National dialogue about diversity, equity, and inclusion is at an all-time high, and as it bleeds into the workforce, intervention is necessary. While an inequitable, potentially damaging work environment is far from good news, it’s affirming to hear VR brought up in the conversation of how we can overhaul — or at least complement — existing approaches to D&I, because of its unique ability to provide perspective and generate empathy. We have our ears out for if and how Google responds to the open letter, and continue to encourage organizations to investigate VR as a solution to workplace D&I.
We’re in the early years of VR, which means that hard data regarding the technology is always exciting, especially when it confirms our experiences in the medium. That’s why we found it particularly exciting when, last month, a study used VR in an experiment regarding learning, behavior change, and empathy.
In July, researchers at the University of Barcelona published a study about whether VR could be a tool to overcome “Solomon’s Paradox,” which is a reference to King Solomon, who was celebrated for his wise advice for others but often foolish when it came to his own life. “We are usually much better in giving advice to a friend in trouble than we are to ourselves,” the study begins, and researchers identified VR as an effective way to demonstrate whether virtual body swapping — giving advice to a virtual version of oneself — could be a way to overcome this paradox.
The experiment: After signing waivers and granting consent, all participants worked with a clinical psychologist to identify a problem in their life causing mid-level stress and distilling it down to one sentence and taking an assessment to measure their psychological state and body ownership. The researchers separated participants into two groups, both of which experienced a VR counseling session with an avatar of Sigmund Freud based on that single sentence. The first group’s VR counseling was scripted: they stated their sentence to the Freud avatar, which responded based on scripted responses written by the researchers, and the user responded (totaling 5 exchanges back and forth). The second group tested self-counseling: users enter an identical room and state their concern, but rather than receiving scripted feedback, they press a button on the VR remote and switch perspectives, occupying the position of the Freud character and watching a virtual version of themselves stating that very same sentence. Without any outside assistance, they respond to their avatar’s sentence with earnest advice before body-swapping again and hearing their own advice in a distorted voice to maintain a self-dialogue (between two different people) for 5 exchanges. Researchers administered a psychological assessment immediately after the VR experience and 1 week after the experience in order to measure the difference virtual counseling and virtual self-counseling have on the psyche.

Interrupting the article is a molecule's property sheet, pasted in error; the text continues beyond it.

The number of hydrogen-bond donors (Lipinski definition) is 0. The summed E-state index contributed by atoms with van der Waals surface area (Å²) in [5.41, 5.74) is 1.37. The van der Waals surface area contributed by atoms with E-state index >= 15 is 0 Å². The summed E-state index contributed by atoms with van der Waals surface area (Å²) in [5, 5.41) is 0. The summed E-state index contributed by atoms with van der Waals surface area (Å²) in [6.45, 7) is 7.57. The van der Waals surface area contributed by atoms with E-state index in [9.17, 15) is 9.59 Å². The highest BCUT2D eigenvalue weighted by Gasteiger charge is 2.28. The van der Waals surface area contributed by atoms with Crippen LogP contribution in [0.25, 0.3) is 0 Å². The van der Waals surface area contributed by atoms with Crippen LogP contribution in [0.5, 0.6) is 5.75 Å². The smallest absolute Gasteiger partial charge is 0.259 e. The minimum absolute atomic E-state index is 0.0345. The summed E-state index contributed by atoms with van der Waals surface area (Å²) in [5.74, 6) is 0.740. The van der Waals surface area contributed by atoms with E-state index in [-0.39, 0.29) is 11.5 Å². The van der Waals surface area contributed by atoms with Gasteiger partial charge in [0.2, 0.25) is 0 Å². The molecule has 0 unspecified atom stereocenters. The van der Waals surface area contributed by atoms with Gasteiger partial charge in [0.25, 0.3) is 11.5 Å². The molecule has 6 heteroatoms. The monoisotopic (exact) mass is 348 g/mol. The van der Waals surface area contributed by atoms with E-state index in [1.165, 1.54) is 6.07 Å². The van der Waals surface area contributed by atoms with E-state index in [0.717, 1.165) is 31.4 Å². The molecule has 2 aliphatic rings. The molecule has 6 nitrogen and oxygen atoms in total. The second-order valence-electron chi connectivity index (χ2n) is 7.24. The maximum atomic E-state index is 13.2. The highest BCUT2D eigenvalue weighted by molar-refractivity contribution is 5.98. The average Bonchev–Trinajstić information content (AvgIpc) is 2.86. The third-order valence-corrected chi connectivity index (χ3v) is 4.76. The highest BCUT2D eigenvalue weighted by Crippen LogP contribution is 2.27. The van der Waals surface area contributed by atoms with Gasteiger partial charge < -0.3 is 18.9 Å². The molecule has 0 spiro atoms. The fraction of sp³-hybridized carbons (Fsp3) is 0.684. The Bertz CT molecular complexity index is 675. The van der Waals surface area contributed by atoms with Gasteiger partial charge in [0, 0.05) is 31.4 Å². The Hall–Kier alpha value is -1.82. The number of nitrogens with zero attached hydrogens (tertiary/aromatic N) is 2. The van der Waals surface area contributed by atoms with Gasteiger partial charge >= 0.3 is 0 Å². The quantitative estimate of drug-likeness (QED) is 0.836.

In broad strokes, the research proved that self-counseling had a significant positive effect on users. Out of the 29 participants who engaged in the scripted experience, 48% of users saw a noticeable positive change in their assessment after the VR program compared to a whopping 86% improvement rate for the 29 users who engaged in self-counseling. Since VR is a relatively nascent technology, firm data from well designed studies is a critical tool to support the hype surrounding VR. This study is particularly special because it highlights the unique, empathy-driven capabilities of VR: where else could users instantaneously swap bodies to engage in a two-way dialogue without any other participants to investigate Solomon’s Paradox in a scientifically sound way?